Figure 4. Correlation coefficient (a, b), partial correlation coefficient (c, d), and its t-test results (e, f) between vegetation NDVI and temperature, precipitation. Correlation coefficient of a and b was divided into 5 types with the critical value of 0.5139 when α = 0.05, where <−0.5139 and >0.5139 represented a significant correlation, and 0 indicated no correlation, the others was not significant. Partial correlation coefficient of c and d was divided into 5 types according to 0.5. T-test results of e and f was also divided into 5 types with the critical value of 2.179 when α = 0.05, where <−2.179 and >2.179 represented significant partial correlation, and 0 indicated no partial correlation, the others were no significant.
correlation area accounted for 90.3% with wide distribution, and significant correlation area only accounted for 2.9% which mainly distributed in the middle and west area, northwest area of Jingbian and Hengshan County internally. Positive correlation only account for 9.7% which mainly distributed in the west area of Dingbian County, the other area located in the middle and north area along Wuding river, Yuxi river and Kuye river (Figure 4(a)).
In the spatial distribution of partial correlation coefficient, negative partial correlation coefficient accounted for 87.0%, where <−0.5 region accounted for 11.5% which mainly distributed in the southeast of loess hilly region of Mizhi, Jiaxian, Suide, Wupu county, and scattered distribution in the middle area of Jingbian county and the southeast edge of Dingbian county. Positive partial correlation coefficient only accounted for 13.0%, which mainly distributed in the west and northern edge area (Figure 4(c)).
The spatial distribution of t-test results was similar to partial correlation coefficient. Although negative partial correlation was the main relationship between vegetation NDVI and temperature, but significant negative partial correlation area only accounted for 0.01%, while positive correlation area also approximate to 0 (Figure 4(e)).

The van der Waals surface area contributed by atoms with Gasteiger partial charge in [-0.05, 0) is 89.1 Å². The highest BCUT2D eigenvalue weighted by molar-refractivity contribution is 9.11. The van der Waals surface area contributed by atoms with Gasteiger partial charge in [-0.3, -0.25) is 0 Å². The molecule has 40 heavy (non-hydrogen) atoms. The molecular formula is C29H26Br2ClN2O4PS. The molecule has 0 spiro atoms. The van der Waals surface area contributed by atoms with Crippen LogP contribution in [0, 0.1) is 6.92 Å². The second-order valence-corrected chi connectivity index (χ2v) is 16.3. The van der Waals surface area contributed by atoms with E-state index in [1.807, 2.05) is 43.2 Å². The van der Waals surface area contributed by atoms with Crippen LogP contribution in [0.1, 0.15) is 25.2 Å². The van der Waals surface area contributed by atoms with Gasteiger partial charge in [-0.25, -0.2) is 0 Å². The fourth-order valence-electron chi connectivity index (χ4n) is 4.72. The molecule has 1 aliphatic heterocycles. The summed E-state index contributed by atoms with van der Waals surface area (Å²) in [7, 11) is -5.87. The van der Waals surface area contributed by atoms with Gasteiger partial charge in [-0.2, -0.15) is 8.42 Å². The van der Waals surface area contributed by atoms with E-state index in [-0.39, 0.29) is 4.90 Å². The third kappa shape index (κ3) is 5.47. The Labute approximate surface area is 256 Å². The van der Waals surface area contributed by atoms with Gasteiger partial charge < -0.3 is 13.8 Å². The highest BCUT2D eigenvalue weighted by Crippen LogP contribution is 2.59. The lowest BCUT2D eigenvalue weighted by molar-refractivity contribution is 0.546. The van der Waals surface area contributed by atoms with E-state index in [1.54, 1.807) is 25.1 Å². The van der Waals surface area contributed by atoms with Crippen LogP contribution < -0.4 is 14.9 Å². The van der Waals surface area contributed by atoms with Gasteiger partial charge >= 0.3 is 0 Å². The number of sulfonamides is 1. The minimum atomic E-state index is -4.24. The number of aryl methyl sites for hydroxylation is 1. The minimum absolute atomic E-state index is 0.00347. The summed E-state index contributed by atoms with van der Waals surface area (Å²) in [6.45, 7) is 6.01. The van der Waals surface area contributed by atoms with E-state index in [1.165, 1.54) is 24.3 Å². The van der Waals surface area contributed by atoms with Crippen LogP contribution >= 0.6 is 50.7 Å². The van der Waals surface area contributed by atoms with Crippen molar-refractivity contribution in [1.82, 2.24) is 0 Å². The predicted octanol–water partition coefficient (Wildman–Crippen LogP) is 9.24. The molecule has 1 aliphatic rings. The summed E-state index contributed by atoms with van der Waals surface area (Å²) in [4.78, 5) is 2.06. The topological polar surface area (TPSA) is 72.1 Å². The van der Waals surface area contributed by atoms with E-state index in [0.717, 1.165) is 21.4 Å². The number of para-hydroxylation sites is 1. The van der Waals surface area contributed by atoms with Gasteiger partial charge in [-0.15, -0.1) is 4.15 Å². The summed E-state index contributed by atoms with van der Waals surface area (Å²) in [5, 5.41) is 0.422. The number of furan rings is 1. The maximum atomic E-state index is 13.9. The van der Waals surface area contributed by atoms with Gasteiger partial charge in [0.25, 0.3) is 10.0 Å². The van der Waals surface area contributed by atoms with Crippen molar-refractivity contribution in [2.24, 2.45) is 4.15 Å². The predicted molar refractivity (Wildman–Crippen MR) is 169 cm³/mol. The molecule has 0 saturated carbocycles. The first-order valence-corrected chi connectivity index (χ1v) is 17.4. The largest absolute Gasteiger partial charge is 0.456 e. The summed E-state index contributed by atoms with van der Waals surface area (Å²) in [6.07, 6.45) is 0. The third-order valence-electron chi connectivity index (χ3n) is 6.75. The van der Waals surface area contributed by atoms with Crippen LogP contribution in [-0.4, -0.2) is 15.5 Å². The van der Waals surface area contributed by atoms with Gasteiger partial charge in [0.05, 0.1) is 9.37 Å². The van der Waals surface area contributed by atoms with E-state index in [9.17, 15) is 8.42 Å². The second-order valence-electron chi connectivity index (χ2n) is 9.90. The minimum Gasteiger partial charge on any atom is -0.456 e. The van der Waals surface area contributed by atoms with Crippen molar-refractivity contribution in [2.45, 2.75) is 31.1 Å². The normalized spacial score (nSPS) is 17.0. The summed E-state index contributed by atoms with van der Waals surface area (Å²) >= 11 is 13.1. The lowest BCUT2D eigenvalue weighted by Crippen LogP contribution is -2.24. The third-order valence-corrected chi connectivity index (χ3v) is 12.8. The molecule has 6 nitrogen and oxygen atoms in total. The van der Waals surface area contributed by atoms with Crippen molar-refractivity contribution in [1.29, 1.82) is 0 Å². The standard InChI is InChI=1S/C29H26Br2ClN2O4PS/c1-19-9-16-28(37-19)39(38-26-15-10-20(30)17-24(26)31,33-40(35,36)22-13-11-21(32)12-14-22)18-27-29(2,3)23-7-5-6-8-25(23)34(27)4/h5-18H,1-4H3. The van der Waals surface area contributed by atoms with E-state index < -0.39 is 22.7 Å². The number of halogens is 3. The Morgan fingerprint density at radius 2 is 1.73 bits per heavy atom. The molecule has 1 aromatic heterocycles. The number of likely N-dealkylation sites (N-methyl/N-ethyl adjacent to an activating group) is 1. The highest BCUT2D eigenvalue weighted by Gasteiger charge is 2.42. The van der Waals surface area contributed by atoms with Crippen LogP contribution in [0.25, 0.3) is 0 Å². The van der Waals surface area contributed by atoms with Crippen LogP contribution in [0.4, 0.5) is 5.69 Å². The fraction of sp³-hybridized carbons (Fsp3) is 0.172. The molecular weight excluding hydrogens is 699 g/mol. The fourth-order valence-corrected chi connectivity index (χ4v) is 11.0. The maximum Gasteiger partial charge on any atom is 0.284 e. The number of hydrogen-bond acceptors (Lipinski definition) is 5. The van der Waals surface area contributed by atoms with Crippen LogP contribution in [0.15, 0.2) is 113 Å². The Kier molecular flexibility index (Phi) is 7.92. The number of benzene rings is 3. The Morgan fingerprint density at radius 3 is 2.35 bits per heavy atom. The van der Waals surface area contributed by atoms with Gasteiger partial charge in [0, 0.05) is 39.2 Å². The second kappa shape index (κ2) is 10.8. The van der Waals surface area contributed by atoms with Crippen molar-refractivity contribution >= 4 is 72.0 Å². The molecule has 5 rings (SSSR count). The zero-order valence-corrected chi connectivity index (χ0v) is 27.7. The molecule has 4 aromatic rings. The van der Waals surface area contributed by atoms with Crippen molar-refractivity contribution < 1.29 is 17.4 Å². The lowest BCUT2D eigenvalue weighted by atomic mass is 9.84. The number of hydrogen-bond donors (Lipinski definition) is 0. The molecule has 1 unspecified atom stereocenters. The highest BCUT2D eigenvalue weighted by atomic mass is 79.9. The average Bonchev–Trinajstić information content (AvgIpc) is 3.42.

Negative correlation between vegetation NDVI and temperature was not significant which reflected the possibility of vegetation NDVI change could not be identified in future. In addition, by comparing the area of negative correlation and partial correlation coefficient, negative partial correlation area decreased by 3.3%. So the role of precipitation in the interaction process between vegetation NDVI and temperature was 3.3%.
Contrary to the correlation between vegetation NDVI and temperature, the correlation between vegetation NDVI and precipitation was mainly positive which was reflected by correlation and partial correlation coefficient and its t-test results. In the spatial distribution of correlation coefficient, positive correlation area accounted for 97.0%, where significant positive correlation accounted for 33.6% which mainly distributed in the southeast area of Mizhi, Jiaxian, Suide, Wupu county and the middle area of southeast of Yuyang district and south of Hengshan county. In addition, large area was also distributed in the north of Fugu, Shenmu county, and the middle of Dingbian county. Negative correlation only accounted for 3% which mainly distributed in the urban neighborhood of Dingbian, Jingbian county and Yulin city (Figure 4(b)).
In the spatial distribution of partial correlation coefficient, positive partial correlation accounted for 97.1%, where >0.5 area accounted for 43.7%, which was similar to positive correlation coefficient (Figure 4(d)). T-test results showed that no significant partial correlation was the main distribution while positive partial correlation only accounted for 0.2% (Figure 4(f)). Comparing the correlation and partial correlation coefficient, the role of temperature in the interaction process between vegetation NDVI and precipitation was only 0.1%, below 3.3% of the role of precipitation.
3.3. Relationship between Vegetation NDVI and Human Activities
Urban expansion in nowadays is one of the largest effect on vegetation change of human activities. Take city and county administration as buffer center and 15 km and 10 km as radius, the area of human activities was extracted by buffer analysis tool (Figure 5).